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Mozart Mumbles

by Gordon West, Posted December 15, 2009
Robert Hall of Stuart, Florida, asks:"My stereo system works perfectly, but at a certain time in the afternoon, when the volume is set low, I can hear an annoying tic-tic-tic sound in the speakers when I’m listening to my classical-music station. When I turn the volume up a little the sound goes away. Someone told me it was because I had a cheap audio system so I went out

Scruffy Smells

by Don Casey, Posted November 20, 2009
Cat Fraser of Colchester, Vermont, asks:"How do I get rid of what I call 'boat smell?' I’ve tried baking soda, a dish of vinegar and many commercial products. Somebody told me that coffee grounds are the way to go. A friend of mine made her husband change to stainless steel water tanks, but that’s not an option here." Don Casey replies:To

In the Zincerator

by Nigel Calder, Posted November 20, 2009
Allen Judy of Whortonsville, North Carolina, asks:"My boatyard technician tells me that there is such a thing as being “over-zinc’d” and that there is an optimum amount of zinc anode to install on any a given boat. He says this has something to do with an electrical field imbalance and that it is best is to have just enough imbalance to sacrifice the zinc that is in place.

Luff Considerations

by Win Fowler, Posted November 15, 2009
Bob Boller of Benicia, Califonia, asks:   "I have three headsails for my 1980 Catalina 30 and their LPs are 85, 110 and 150. As it does on many cruising boats, the bow pulpit interferes with the lower portion of the sails, especially the smaller two. What do you think about slightly raising the tacks of the sails up the forestay? What effect will that have on the performance

Sparkling Spars

by Nigel Calder, Posted October 20, 2009
Janet Hartman of Beaufort, North Carolina, asks:"Recently I contacted the National Ocean Survey (NOS) to ask whether the authorized clearances for overhead cables shown on their charts include the extra distance needed to avoid arcing. I received an email from nautical.charting@noaa.gov stating 'The ‘authorized clearance’ for an overhead power cable does not include the

Clear Eyes

by Gordon West, Posted October 14, 2009
Robert Miller of Port Isabelle, Texas, asks:"If I don’t bother to clean my radome when it gets covered with dried salt spray, dirt and dust, will that have any effect on the efficiency of my marine radar antenna?" Gordon West replies:It could be significant, which is why you should always keep your radome as clean as possible. Soot, dust,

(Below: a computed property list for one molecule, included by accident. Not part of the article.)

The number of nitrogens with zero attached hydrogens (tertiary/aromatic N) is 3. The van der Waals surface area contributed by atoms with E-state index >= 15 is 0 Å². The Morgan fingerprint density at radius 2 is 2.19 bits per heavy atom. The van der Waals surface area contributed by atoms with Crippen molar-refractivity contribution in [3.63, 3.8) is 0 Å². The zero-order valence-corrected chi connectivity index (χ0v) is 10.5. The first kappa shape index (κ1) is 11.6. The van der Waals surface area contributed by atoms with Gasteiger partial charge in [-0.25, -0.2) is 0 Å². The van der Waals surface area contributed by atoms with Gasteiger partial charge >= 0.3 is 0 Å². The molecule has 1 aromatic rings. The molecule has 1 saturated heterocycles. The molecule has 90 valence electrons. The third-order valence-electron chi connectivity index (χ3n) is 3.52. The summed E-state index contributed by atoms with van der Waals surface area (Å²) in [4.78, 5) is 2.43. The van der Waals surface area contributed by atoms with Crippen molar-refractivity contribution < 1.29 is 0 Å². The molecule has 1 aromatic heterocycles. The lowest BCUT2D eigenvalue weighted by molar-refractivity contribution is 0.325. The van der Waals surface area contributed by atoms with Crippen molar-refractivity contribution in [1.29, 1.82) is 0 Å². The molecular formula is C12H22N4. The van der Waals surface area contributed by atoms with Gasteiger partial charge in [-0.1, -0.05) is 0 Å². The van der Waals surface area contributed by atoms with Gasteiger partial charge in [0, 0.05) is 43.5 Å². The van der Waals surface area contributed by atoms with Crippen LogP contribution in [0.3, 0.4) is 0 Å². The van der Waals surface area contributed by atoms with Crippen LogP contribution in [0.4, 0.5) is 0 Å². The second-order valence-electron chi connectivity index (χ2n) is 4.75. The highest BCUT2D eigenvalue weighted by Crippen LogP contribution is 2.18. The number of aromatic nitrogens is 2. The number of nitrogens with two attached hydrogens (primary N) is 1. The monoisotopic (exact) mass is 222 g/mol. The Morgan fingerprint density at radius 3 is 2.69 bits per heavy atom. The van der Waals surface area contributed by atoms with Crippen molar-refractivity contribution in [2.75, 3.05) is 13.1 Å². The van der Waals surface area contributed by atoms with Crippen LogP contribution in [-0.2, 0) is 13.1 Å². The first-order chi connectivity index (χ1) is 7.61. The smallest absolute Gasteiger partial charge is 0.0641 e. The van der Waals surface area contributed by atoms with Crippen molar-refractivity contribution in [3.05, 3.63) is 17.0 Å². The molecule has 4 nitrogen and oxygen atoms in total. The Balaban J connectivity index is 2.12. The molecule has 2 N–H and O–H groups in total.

Ready on Deck

by Don Casey, Posted October 14, 2009
Steve Karas of Spring Grove, Pennsylvania, asks:"My 1985 Catalina 27 is in good shape except for some tiny spider cracks in the foredeck gelcoat. The previous owner tried to repair the cracks by drizzling loose gelcoat into them, but the repaired deck looks worse than it did before.I had to sand it all down—losing the non-slip prism deck pattern in the process—and then I

Clear Channel

by Gordon West, Posted September 20, 2009
Henry Meyer of Chicago, Illinois asks:"I'm thinking about getting a satellite radio receiver so I can download all the marine weather products that are available these days. But I'm curious: Will I have to mount one of those softball-sized antennas above my deck?"Gordon West replies:Before you do anything about mounting the antenna, first

Circuit Breaker

by Don Casey, Posted September 20, 2009
Gene Cramer of Milwaukee, Wisconsin, asks:"Where can I get a galvanic isolator of the sort you mentioned in your excellent piece on wiring a boat for shore power? Also, the circuit you described in that piece doesn't seem to provide ground-fault protection either for the battery charger or for other branch loads, such as the water heater, which would be hard-wired to the

Dirty Ground

by Nigel Calder, Posted September 14, 2009
Mark Karwowski of San Francisco, California, asks:"Recently we had trouble starting the diesel engine aboard our Nordic 40. Although all the lights and other electrical equipment aboard worked fine, whenever I touched the starter button, the starter motor hesitated at first then sped up. We checked the batteries and found that they were eight years old, so we decided to
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